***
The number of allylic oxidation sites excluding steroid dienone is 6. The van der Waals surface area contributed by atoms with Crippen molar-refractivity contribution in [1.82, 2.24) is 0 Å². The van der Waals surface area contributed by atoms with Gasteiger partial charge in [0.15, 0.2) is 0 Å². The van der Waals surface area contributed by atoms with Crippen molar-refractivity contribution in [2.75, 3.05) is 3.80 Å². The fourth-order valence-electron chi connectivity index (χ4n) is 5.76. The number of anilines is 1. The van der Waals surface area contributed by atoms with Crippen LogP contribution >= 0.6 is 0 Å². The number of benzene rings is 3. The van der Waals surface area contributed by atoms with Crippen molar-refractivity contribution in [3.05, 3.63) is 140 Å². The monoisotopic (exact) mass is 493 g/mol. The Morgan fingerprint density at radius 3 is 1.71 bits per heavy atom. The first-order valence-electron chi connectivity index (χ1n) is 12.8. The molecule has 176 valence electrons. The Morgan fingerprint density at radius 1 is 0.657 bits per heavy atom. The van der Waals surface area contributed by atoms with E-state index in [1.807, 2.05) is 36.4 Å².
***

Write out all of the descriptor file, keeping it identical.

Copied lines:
The number of allylic oxidation sites excluding steroid dienone is 6. The van der Waals surface area contributed by atoms with Crippen molar-refractivity contribution in [1.82, 2.24) is 0 Å². The van der Waals surface area contributed by atoms with Gasteiger partial charge in [0.15, 0.2) is 0 Å². The van der Waals surface area contributed by atoms with Crippen molar-refractivity contribution in [2.75, 3.05) is 3.80 Å². The fourth-order valence-electron chi connectivity index (χ4n) is 5.76. The number of anilines is 1. The van der Waals surface area contributed by atoms with Crippen LogP contribution >= 0.6 is 0 Å². The number of benzene rings is 3. The van der Waals surface area contributed by atoms with Crippen molar-refractivity contribution in [3.05, 3.63) is 140 Å². The monoisotopic (exact) mass is 493 g/mol. The Morgan fingerprint density at radius 3 is 1.71 bits per heavy atom. The first-order valence-electron chi connectivity index (χ1n) is 12.8. The molecule has 176 valence electrons. The Morgan fingerprint density at radius 1 is 0.657 bits per heavy atom. The van der Waals surface area contributed by atoms with E-state index in [1.807, 2.05) is 36.4 Å².